When a political party picks one candidate over another, the party signals to the broader electorate what it represents. If the Republican Party nominates Ted Cruz instead of Donald Trump, it will represent one of the greatest practical and moral victories in the Republican Party’s noble history.
Cruz’s enormous victory in Wisconsin this week makes it more probable than not that Donald Trump falls short of the required 1,237 delegates – 50 percent plus one of the 2,472 total delegates to the convention – to cinch the nomination on the first ballot. Combined with savvy delegate recruitment and a mounting string of endorsements, Cruz is setting himself up as the most likely nominee in a contested convention.
While many Trump supporters might decry this outcome under the stated rules of the party as the “establishment” countermanding the voters, this broad theme oversimplifies. Both Trump and Cruz exist outside the “establishment.” The more interesting question is what statement the GOP makes by picking the particular candidate Cruz over the particular candidate Trump.
If Cruz wrests the nomination from Trump with a renewed message of unity and opportunity, the party as a whole should rejoice and celebrate. Indeed, there are four reasons the party should be dancing inside at the prospect, because Cruz defeating Trump represents:
1. The Fresh Defeating the Stale
Cruz is the single best embodiment of the future of the Republican Party. At 45 years old, he rose to national prominence after the Obama Machine had its way massacring the old guard of the GOP.
The upshot is that Cruz’s GOP is not your grandfather’s GOP. As Ben Domenech has argued, Cruz responds to the Bush years not by prescribing the same general big-government message with a different messenger, but rather a new message altogether. He has made a clean break with the nation-building foreign policy of the neo-conservatives. In his first public office at the Federal Trade Commission, he was a consensus-builder dedicated to opening up technology markets to e-commerce and greater innovation. He is the preferred candidate of millenials. Cruz represents a fresh start for conservatives.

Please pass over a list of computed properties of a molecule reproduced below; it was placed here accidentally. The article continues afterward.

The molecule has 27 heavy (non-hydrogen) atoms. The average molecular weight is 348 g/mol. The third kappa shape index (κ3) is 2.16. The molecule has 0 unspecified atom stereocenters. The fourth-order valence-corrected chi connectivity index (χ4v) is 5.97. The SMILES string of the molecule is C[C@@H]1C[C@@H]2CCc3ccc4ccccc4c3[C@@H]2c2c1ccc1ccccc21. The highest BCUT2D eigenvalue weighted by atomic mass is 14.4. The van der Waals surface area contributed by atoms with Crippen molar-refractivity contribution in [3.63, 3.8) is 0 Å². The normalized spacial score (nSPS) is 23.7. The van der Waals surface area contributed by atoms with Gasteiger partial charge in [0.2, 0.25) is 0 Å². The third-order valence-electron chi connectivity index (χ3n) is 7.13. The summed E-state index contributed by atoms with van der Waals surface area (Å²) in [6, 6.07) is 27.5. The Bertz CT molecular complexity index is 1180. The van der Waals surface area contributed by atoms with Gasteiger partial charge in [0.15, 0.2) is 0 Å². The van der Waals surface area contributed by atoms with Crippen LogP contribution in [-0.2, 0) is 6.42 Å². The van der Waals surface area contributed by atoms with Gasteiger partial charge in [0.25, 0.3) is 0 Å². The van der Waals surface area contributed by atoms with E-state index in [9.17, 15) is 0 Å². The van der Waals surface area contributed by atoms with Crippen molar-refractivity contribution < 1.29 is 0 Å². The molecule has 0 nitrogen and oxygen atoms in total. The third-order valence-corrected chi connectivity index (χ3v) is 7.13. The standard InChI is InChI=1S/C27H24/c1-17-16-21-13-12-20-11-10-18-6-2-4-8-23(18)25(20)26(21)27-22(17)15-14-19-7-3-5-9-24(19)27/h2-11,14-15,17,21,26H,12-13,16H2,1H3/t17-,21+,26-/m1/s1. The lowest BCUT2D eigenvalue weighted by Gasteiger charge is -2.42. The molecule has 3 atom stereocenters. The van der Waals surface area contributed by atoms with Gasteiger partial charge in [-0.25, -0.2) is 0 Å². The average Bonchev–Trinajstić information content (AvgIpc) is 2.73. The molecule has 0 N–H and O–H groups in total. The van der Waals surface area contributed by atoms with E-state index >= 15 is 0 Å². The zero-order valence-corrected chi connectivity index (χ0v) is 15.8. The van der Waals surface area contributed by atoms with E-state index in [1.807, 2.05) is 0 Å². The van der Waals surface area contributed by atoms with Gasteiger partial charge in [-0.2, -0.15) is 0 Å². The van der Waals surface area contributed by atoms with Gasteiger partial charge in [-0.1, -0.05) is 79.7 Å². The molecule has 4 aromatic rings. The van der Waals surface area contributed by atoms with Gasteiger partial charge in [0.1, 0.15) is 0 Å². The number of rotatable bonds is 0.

By contrast, Trump is nothing if not stale. He represents America’s not-so-distant Wolf-of-Wall-Street past. He is the 1987 “author” of The Art of the Deal, a bestseller of yesteryear, who became famous hosting a since-cancelled reality show. Both his hairstyle and slogan, “make America great again,” rely on hopeless nostalgia for a plastic and chrome world that no longer exists. And while his initial candor and irascible disregard for conventions of political dialog might have been entertaining and intriguing at first, his surging 60% disapproval numbers suggest America has grown more weary of him than Hillary Clinton. Now even his schtick is stale. Purging the short-fingered vulgarian candidate from the race with Cruz’s fresh perspective would represent a long-term investment in American conservatism’s future.
2. Principle Defeating Personality